Fire Departments, Airports and Military Bases May Be More Toxic to Workers Than You Think

Source: Elizabeth Grossman, In These Times, Working in These Times blog, August 11, 2016

Drinking water supplies for at least six million Americans contain toxic industrial chemicals at levels that exceed the U.S. Environmental Protection Agency’s (EPA) recommended safety limit. This number is likely an underestimate since the information available through the EPA does not include data for about one-third of Americans—those 100 million or more people who rely on private wells or the vast majority of public water systems that serve communities with populations of 10,000 or less. These are the conclusions of a new study whose authors include scientists at the Harvard T.H. Chan School of Public Health, the University of California at Berkeley and the California Department of Toxic Substances Control.

The study “is just showing us the tip of the iceberg,” says author Philippe Grandjean, Harvard T.H. Chan adjunct professor of environmental health and University of Southern Denmark professor of environmental medicine. What also remains largely undocumented is the extent of exposure to workers on the frontline of this chemical use.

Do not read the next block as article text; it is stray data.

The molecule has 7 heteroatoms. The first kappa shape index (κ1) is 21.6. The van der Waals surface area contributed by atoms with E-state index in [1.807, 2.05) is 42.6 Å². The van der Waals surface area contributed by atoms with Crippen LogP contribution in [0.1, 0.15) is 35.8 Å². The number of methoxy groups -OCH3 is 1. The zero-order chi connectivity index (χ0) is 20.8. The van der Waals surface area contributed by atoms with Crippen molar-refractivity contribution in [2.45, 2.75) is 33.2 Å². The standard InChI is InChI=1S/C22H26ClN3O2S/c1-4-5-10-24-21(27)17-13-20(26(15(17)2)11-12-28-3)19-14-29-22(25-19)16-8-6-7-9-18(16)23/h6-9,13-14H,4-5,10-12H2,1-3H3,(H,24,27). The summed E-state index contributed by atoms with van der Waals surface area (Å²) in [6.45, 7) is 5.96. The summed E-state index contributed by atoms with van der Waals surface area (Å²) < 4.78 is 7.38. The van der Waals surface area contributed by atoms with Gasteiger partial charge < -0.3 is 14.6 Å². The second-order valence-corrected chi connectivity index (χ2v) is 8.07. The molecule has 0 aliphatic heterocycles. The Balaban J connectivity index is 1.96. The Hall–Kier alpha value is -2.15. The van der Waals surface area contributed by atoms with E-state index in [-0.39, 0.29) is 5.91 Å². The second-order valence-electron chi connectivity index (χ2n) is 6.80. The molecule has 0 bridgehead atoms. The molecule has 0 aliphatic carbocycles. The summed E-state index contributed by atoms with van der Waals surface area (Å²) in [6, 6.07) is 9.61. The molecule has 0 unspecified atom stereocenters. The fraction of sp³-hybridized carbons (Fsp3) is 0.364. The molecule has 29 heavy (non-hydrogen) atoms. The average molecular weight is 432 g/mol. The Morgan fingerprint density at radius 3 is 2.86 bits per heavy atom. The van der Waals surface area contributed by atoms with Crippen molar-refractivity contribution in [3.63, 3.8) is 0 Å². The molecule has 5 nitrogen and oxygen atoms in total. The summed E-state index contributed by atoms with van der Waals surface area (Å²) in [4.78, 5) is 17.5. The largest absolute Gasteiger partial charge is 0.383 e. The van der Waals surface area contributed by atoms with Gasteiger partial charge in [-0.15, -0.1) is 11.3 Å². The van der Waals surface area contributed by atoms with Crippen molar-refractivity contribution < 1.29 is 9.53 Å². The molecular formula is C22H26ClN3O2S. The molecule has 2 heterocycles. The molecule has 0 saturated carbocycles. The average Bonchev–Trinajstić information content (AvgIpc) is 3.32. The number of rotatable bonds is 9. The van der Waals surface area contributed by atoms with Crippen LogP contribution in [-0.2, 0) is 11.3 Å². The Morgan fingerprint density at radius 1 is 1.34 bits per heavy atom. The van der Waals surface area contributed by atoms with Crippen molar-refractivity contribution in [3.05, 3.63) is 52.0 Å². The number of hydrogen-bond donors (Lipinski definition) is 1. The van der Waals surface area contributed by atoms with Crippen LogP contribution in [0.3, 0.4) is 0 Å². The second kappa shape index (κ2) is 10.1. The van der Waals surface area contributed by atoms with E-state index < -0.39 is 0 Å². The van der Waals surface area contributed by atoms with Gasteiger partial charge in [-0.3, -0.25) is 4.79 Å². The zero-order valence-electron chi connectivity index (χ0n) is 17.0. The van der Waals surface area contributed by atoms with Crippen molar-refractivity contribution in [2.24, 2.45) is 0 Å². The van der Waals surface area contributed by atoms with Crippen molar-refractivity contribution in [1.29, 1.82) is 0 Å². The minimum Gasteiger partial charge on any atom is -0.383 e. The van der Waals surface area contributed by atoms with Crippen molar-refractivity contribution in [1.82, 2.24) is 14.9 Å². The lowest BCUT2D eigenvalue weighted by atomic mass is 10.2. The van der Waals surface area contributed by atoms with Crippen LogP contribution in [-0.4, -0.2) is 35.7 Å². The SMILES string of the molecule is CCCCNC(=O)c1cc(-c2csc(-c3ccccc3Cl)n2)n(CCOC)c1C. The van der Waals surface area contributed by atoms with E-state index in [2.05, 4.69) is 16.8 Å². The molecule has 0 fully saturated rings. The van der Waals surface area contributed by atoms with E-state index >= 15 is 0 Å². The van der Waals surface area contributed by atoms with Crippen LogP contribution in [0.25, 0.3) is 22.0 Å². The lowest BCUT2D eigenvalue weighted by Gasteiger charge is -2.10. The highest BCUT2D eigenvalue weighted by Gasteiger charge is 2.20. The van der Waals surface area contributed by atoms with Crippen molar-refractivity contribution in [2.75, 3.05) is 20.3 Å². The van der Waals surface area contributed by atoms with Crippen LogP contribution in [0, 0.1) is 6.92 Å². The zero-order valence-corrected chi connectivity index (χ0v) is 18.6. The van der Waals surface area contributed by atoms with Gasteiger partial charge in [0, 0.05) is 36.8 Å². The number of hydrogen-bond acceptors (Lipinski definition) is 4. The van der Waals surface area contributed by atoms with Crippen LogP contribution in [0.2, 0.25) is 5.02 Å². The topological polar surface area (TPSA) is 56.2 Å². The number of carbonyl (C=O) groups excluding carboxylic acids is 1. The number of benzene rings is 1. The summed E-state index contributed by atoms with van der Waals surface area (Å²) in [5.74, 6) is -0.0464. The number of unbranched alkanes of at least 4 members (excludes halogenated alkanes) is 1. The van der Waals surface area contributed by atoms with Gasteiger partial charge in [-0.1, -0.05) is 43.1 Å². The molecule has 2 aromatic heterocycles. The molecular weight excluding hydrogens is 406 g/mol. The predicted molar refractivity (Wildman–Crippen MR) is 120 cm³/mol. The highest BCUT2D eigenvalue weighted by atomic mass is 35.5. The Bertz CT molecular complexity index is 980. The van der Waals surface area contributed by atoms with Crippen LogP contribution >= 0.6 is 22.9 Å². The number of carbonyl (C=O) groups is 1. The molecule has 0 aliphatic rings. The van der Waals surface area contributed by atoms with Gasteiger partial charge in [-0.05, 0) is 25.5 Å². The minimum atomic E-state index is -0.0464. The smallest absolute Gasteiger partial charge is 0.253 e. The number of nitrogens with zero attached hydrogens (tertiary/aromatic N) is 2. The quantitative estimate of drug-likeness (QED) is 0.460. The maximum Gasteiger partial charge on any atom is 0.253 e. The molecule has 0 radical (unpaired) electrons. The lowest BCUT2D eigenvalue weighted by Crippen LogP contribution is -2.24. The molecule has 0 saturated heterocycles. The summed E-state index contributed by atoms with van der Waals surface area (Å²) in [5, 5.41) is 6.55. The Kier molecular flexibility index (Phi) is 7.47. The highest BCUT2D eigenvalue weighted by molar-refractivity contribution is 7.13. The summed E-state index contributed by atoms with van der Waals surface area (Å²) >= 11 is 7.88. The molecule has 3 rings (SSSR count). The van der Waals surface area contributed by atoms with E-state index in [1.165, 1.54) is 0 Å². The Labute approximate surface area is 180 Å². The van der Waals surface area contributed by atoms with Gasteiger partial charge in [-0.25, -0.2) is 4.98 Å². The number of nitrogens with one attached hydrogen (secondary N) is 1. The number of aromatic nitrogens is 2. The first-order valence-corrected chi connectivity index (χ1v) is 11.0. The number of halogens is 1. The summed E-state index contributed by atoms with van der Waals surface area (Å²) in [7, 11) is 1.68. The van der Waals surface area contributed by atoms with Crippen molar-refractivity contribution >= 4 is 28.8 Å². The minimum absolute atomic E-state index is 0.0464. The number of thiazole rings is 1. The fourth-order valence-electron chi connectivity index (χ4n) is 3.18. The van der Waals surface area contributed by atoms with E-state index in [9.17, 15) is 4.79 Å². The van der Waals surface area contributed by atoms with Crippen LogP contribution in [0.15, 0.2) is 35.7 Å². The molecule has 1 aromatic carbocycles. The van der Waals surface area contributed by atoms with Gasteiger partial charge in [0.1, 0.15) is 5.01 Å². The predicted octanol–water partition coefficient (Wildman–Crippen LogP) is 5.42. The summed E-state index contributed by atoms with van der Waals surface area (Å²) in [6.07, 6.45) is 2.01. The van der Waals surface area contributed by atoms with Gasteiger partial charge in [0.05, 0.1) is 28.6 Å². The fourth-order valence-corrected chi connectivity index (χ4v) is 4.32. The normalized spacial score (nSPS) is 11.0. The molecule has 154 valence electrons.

While industrial sites were previously recognized as sources of these highly fluorinated, toxic and environmentally-persistent compounds, this is the first nationwide study to document that wastewater treatment plants, along with military bases and airports where these chemicals are used in fire-fighting foams, are also contributing significantly to drinking water contamination. The study reports groundwater and surface water near some of these bases and airports with concentrations of these chemicals 1,000 to 10,000 times higher than the EPA’s health advisory level for drinking water….
Related:
Detection of Poly- and Perfluoroalkyl Substances (PFASs) in U.S. Drinking Water Linked to Industrial Sites, Military Fire Training Areas, and Wastewater Treatment Plants
Source: Xindi C. Hu, David Q. Andrews, Andrew B. Lindstrom, Thomas A. Bruton, Laurel A. Schaider, Philippe Grandjean, Rainer Lohmann, Courtney C. Carignan, Arlene Blum, Simona A. Balan, Christopher P. Higgins, and Elsie M. Sunderland, Environmental Science & Technology Letters, August 9, 2016
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